Hands-on: Gravel brings a super cross approach to all-terrain vehicular racing

On February 27, the good people at Square Enix will release GRAVEL, an arcade-y off-road racing game that has you driving all-terrain vehicles in Supercross-esque conditions. In anticipation of its release for Xbox One, PlayStation 4, and PC, Square invited us to their Los Angeles offices for some hands-on time with the game.

Made by Milestone, who previous released the far more realistic racers Moto GP 17 and MXGP 3, GRAVEL has you driving trucks, 4-wheel drive cars, and other sturdy rides on paved roads, dirt tracks, sandy beaches, and lumpy mud-filled tracks inside arenas that look like they were built for Supercross events, but sure, you can drive your truck on them for a while.

Except that unlike their earlier racing games, GRAVEL's controls are far more forgiving, and far less sensitive. It also has other arcade-style qualities, such as how cars can be damaged, but said damage is merely cosmetic, and does not impact the vehicle's performance. Though GRAVEL does, like Milestone's more realistic games — and the Forza series, and the old Prince of Persia games — give you the option of rewinding time when you do badly.

GRAVEL also, like those games and others, features the usual suspect of racing game modes, including a career, one-off races, and online competition. But it also has some fun multiplayer modes including "King," a "King of the Hill"-ish gametype, and "Capture the Flag."

For the purposes of our demo, though, we stuck to GRAVEL's career mode, in which you have to run a series of events to win stars: 1 for fifth place, 2 for third, and 3 for first. You then use these stars to unlock the next batch of events. Except that some are one-on-one multi-race championships against "boss" characters, expert (and somewhat more aggressive) drivers who will put your skills to the test. Well, unless you play this on "easy."

For our run through GRAVEL's career, we started, naturally, with the first event: a single lap race that put us behind the wheel of a Toyota Celica Turbo 4WD (one of 46 real world vehicles), and had us running a track (the first of 51) that started on a sandy beach, then went onto a dry dirt path through a forest before heading back down to the beach.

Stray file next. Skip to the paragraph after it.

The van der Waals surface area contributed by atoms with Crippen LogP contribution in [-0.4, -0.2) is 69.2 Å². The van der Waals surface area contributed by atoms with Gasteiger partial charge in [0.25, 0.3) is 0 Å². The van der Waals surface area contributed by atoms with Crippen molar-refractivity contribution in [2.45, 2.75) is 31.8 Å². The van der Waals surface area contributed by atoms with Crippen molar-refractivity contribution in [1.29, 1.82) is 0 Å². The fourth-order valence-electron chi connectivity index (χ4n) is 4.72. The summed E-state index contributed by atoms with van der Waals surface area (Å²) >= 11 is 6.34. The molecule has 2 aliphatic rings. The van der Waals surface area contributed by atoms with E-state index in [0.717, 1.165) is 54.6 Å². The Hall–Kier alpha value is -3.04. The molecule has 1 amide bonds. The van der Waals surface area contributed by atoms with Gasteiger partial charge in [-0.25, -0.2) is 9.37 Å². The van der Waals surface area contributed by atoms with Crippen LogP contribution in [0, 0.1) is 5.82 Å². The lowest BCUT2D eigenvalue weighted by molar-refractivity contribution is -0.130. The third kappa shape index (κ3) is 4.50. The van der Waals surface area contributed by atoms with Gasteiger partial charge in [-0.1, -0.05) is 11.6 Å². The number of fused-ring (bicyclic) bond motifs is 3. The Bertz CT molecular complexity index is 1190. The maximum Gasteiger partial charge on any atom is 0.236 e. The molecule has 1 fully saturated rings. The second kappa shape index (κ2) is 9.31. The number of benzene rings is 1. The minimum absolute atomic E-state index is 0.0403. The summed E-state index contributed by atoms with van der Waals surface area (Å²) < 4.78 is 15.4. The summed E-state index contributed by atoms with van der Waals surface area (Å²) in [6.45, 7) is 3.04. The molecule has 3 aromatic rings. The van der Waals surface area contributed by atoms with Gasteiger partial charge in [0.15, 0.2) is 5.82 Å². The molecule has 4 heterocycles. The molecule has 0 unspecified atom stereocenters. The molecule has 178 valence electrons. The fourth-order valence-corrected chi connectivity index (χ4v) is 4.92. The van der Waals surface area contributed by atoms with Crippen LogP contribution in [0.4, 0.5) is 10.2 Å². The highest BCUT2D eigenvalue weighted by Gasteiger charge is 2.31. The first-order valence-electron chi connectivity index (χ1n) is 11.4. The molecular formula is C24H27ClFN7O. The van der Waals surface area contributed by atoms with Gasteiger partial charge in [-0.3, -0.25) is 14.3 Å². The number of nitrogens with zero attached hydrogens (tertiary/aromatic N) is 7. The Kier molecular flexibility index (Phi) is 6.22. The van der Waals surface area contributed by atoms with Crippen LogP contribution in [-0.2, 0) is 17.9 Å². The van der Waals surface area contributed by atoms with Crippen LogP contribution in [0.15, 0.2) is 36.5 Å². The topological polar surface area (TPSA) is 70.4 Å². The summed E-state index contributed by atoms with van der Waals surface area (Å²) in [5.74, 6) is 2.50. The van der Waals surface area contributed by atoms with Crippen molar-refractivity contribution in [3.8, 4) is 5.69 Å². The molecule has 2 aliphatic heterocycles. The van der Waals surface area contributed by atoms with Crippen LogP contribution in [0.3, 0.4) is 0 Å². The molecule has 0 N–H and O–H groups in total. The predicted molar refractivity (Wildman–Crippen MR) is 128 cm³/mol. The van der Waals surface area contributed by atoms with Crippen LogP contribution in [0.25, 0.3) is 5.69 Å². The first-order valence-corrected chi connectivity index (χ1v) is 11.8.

It was during this race — in which I came in first...the second time — that I quickly realized that GRAVEL has standard but solid controls, especially the steering. The brakes could probably use some new pads, though. This isn't one of those arcade-ish racing games where you can just tap the brakes and let inertia carry you around a curve. Still, both worked well for this kind of arcade-style racer.

The game also has races on sunny days, at dusk, during snowstorms, and when it's raining, as well as the usual multitude of options when it comes to whether you want a third-person camera, a cockpit view, or the one that makes it look like you've been strapped to the front bumper.

Along with single-lap races, GRAVEL also has multi-lap races, point-to-point checkpoint events, elimination races, and multi-event championships. But the oddest are the ones held inside football stadiums, such as the next race I ran, in which I had to drive a Toyota T100 off-road truck on a figure-eight course in Los Angeles' famed Memorial Coliseum. Which was kind of like playing a motocross game...if the bikes had four wheels.

The next event got us back on track (sorry) by having us cruise through an Alaskan lumbermill in a Mini Countryman RX (in which I came in second), followed by a casual cruise in the snow of Monte Blanc (fifth and then second), a rainy Sunday drive in a Porsche 911 RSR Ralleye (also second), and an elimination event in Latvia (which I also came in second, which means I really failed). And while the courses in GRAVEL are nicely varied — not just in terrain, atmosphere, and event type, but also in length — they all shared the common trait of being nicely twisty, with some fun jumps, and the occasional hairpin turn.

As I proceeded to come in second in race after race, I not only accrued stars, but also experience points for committing such moving violations as drifting and going over small jumps. It's through leveling up that you unlock better vehicles. Which, yes, means you can rerun races to earning more stars if need be. Though it also unlocks additional tracks in the one-off mode.

While GRAVEL is shaping up to be a fun arcade-style off-road racing game, it did have one rather annoying problem. And no, I don't mean the brakes. Instead, it's that the menus were a bit twitchy and overly sensitive. When I went into the options to turn off the music — which, if the tunes in the menu are any indication, will consist of generic pseudo-metal — I found it hard to easily move to the volume slider I wanted, and even then, it would slip to another one as I turned the music down. And I noticed similar sensitivity in the other menus as well.

Whether that issue will be fixed, however, or the brake pads will be replaced, or how well this will actually all work, well, we'll just have to wait until GRAVEL is released for Xbox One, PlayStation 4, and PC on February 27 to know for sure. But if our time with the first bunch of events in the career mode is any indication, this probably won't be a bumpy ride.